If a cabaret act is consciously, deliberately devoid of talent, does that excuse it from criticism? It seems reductive to point out that the mono-browed, pink-wigged Figs in Wigs cannot dance, play music, tell jokes, make art or do the hula hoop – for that is exactly the point. Or at least, I hope so.
The Figs have centred their show around the fact that they are neither particularly funny nor talented
The show opens with a madcap dance, performed as each Fig gazes intently into the glowing screen of their iPhone. The theme, as one Fig helpfully details later on in the show, is ‘Social Media and Narcissism’. The art section of Show Off is focused on the selfie, or the ‘Facie’ as the Figs insist on calling it, apparently due to the word’s hilarious resemblance to ‘faeces’. “Everyone is doing Facies. Dogs are doing Facies, cows are doing Facies”. The audience is encouraged to take ‘Facies’ on our smartphones; possessing only a Nokia 3210 I cosy up to my neighbor for a photo. The Figs unveil the portraits they have drawn of one another (Fig.1, Fig.2… this actually caused me some mirth). While we are admiring the paintings, the Figs pass around refreshments (“Paint water - you are drinking the essence of our Art”) that luckily turn out to be iced coffee.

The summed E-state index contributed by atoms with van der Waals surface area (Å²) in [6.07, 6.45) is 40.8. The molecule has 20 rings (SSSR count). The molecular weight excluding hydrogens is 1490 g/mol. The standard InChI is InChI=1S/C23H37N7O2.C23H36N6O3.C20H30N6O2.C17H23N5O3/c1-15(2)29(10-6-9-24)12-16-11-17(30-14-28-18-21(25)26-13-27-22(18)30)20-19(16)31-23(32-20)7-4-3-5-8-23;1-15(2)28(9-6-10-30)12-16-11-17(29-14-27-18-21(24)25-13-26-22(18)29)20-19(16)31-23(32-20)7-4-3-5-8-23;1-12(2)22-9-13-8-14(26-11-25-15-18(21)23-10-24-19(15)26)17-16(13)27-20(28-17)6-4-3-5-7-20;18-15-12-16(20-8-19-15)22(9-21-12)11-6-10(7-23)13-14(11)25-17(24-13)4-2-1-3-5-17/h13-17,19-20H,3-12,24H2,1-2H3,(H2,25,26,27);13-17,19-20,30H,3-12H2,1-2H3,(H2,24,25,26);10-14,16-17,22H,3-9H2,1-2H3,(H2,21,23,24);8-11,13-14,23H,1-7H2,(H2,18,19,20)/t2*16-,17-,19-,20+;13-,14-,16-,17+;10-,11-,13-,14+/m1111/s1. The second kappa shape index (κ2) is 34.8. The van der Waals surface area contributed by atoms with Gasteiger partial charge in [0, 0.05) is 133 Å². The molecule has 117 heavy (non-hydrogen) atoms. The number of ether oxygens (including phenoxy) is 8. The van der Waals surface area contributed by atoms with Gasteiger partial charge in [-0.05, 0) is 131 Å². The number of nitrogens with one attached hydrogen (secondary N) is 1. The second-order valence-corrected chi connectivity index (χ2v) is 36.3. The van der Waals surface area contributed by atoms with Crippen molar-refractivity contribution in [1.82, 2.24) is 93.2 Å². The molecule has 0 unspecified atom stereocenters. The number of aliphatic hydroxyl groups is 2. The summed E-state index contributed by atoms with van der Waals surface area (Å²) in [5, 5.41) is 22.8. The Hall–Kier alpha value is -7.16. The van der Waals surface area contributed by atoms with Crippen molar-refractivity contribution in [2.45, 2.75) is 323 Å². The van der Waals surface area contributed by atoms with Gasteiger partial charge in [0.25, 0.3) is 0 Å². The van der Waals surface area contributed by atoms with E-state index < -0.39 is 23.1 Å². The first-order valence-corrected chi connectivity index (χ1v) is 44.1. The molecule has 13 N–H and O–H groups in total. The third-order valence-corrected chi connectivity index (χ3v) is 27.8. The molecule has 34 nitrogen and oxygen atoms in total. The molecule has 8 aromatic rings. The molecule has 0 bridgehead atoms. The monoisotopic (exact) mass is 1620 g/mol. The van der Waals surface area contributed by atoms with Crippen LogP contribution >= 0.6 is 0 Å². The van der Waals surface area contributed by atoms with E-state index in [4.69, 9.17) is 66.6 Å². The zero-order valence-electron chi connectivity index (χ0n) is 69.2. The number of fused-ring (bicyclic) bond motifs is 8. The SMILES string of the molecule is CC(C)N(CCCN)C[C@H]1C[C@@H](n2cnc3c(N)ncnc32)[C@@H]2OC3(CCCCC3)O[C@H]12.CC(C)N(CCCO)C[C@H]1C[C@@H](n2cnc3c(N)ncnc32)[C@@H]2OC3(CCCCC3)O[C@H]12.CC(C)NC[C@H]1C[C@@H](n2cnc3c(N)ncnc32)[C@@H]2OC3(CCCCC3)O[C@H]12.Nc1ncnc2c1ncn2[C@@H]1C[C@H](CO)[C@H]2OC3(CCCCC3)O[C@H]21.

Following the art section is the amateur circus skills section. In the sequence called ‘The Most Nervous Woman In The World’ they juggle with scraps of coloured silk, talking about their neuroses: “I worry that people de-friend me on Facebook, I worry that I am not photogenic…” Then there is a hula-hoop marathon to the soundtrack of the Venga Boys ‘We Like To Party’. The stage isn’t quite big enough for five hula-ing Figs, so the hoops crash into one another and the Figs at the back get hopelessly tangled in the fringed stage curtain. I could continue to list bewildering things, from cow costumes, to a dissection of anatomy jokes, to more jokes about poo and willies.
The Figs have centred their show around the fact that they are neither particularly funny nor talented. They confess in a deadpan manner having hired someone to teach them how to tell jokes, but that this person was unsuccessful. At the end of the show I was in perfect agreement with this assessment, but that rather begs the question of why any of us bothered turning up. This may be self-aware clowning and astute silliness, but it also fails to amuse.